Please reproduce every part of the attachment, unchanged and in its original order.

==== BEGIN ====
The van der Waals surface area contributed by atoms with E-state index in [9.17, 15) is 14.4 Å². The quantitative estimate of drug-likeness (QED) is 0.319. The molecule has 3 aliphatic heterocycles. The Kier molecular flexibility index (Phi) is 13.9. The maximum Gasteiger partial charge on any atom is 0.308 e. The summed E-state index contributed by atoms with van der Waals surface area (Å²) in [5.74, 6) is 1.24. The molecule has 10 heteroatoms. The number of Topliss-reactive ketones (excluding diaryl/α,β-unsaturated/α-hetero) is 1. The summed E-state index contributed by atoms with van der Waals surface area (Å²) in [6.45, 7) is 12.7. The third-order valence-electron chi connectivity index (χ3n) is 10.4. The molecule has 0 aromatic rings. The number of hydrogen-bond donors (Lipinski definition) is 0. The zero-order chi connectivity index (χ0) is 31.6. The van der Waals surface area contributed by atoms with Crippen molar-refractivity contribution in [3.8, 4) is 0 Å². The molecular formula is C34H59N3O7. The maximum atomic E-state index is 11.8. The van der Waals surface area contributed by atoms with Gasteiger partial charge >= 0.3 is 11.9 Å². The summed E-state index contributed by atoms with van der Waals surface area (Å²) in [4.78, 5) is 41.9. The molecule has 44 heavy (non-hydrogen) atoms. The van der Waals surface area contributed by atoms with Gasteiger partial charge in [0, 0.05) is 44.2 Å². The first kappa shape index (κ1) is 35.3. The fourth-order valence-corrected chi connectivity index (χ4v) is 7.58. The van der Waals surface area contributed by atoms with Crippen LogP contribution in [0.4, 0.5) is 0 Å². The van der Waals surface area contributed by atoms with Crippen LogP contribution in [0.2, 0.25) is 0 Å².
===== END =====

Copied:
The van der Waals surface area contributed by atoms with E-state index in [9.17, 15) is 14.4 Å². The quantitative estimate of drug-likeness (QED) is 0.319. The molecule has 3 aliphatic heterocycles. The Kier molecular flexibility index (Phi) is 13.9. The maximum Gasteiger partial charge on any atom is 0.308 e. The summed E-state index contributed by atoms with van der Waals surface area (Å²) in [5.74, 6) is 1.24. The molecule has 10 heteroatoms. The number of Topliss-reactive ketones (excluding diaryl/α,β-unsaturated/α-hetero) is 1. The summed E-state index contributed by atoms with van der Waals surface area (Å²) in [6.45, 7) is 12.7. The third-order valence-electron chi connectivity index (χ3n) is 10.4. The molecule has 0 aromatic rings. The number of hydrogen-bond donors (Lipinski definition) is 0. The zero-order chi connectivity index (χ0) is 31.6. The van der Waals surface area contributed by atoms with Crippen molar-refractivity contribution in [3.8, 4) is 0 Å². The molecular formula is C34H59N3O7. The maximum atomic E-state index is 11.8. The van der Waals surface area contributed by atoms with Gasteiger partial charge >= 0.3 is 11.9 Å². The summed E-state index contributed by atoms with van der Waals surface area (Å²) in [4.78, 5) is 41.9. The molecule has 44 heavy (non-hydrogen) atoms. The van der Waals surface area contributed by atoms with Gasteiger partial charge in [0, 0.05) is 44.2 Å². The first kappa shape index (κ1) is 35.3. The fourth-order valence-corrected chi connectivity index (χ4v) is 7.58. The van der Waals surface area contributed by atoms with Crippen LogP contribution in [0.4, 0.5) is 0 Å². The van der Waals surface area contributed by atoms with Crippen LogP contribution in [0.2, 0.25) is 0 Å².